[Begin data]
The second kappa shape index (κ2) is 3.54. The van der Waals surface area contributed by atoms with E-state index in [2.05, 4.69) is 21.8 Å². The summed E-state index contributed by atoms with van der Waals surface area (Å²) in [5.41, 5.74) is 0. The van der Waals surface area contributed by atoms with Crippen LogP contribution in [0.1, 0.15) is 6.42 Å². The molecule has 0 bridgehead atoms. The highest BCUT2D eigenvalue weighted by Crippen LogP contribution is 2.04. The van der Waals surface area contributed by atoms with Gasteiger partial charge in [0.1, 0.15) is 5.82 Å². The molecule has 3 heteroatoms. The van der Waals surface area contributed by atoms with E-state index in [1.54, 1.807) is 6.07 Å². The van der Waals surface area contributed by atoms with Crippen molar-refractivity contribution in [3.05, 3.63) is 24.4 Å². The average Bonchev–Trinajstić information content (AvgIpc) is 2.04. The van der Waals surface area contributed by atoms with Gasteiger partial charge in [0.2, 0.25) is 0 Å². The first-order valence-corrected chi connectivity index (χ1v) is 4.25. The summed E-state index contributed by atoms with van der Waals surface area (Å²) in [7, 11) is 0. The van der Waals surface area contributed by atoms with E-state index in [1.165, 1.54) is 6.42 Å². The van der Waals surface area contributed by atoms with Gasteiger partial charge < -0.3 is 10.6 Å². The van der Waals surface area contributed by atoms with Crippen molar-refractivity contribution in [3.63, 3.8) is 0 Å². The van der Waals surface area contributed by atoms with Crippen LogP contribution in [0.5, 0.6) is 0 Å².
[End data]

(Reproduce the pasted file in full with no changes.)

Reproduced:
The second kappa shape index (κ2) is 3.54. The van der Waals surface area contributed by atoms with E-state index in [2.05, 4.69) is 21.8 Å². The summed E-state index contributed by atoms with van der Waals surface area (Å²) in [5.41, 5.74) is 0. The van der Waals surface area contributed by atoms with Crippen LogP contribution in [0.1, 0.15) is 6.42 Å². The molecule has 0 bridgehead atoms. The highest BCUT2D eigenvalue weighted by Crippen LogP contribution is 2.04. The van der Waals surface area contributed by atoms with Gasteiger partial charge in [0.1, 0.15) is 5.82 Å². The molecule has 3 heteroatoms. The van der Waals surface area contributed by atoms with E-state index in [1.54, 1.807) is 6.07 Å². The van der Waals surface area contributed by atoms with Crippen molar-refractivity contribution in [3.05, 3.63) is 24.4 Å². The average Bonchev–Trinajstić information content (AvgIpc) is 2.04. The van der Waals surface area contributed by atoms with Gasteiger partial charge in [0.2, 0.25) is 0 Å². The first-order valence-corrected chi connectivity index (χ1v) is 4.25. The summed E-state index contributed by atoms with van der Waals surface area (Å²) in [7, 11) is 0. The van der Waals surface area contributed by atoms with E-state index in [1.165, 1.54) is 6.42 Å². The van der Waals surface area contributed by atoms with Gasteiger partial charge < -0.3 is 10.6 Å². The van der Waals surface area contributed by atoms with Crippen molar-refractivity contribution in [3.63, 3.8) is 0 Å². The van der Waals surface area contributed by atoms with Crippen LogP contribution in [0.5, 0.6) is 0 Å².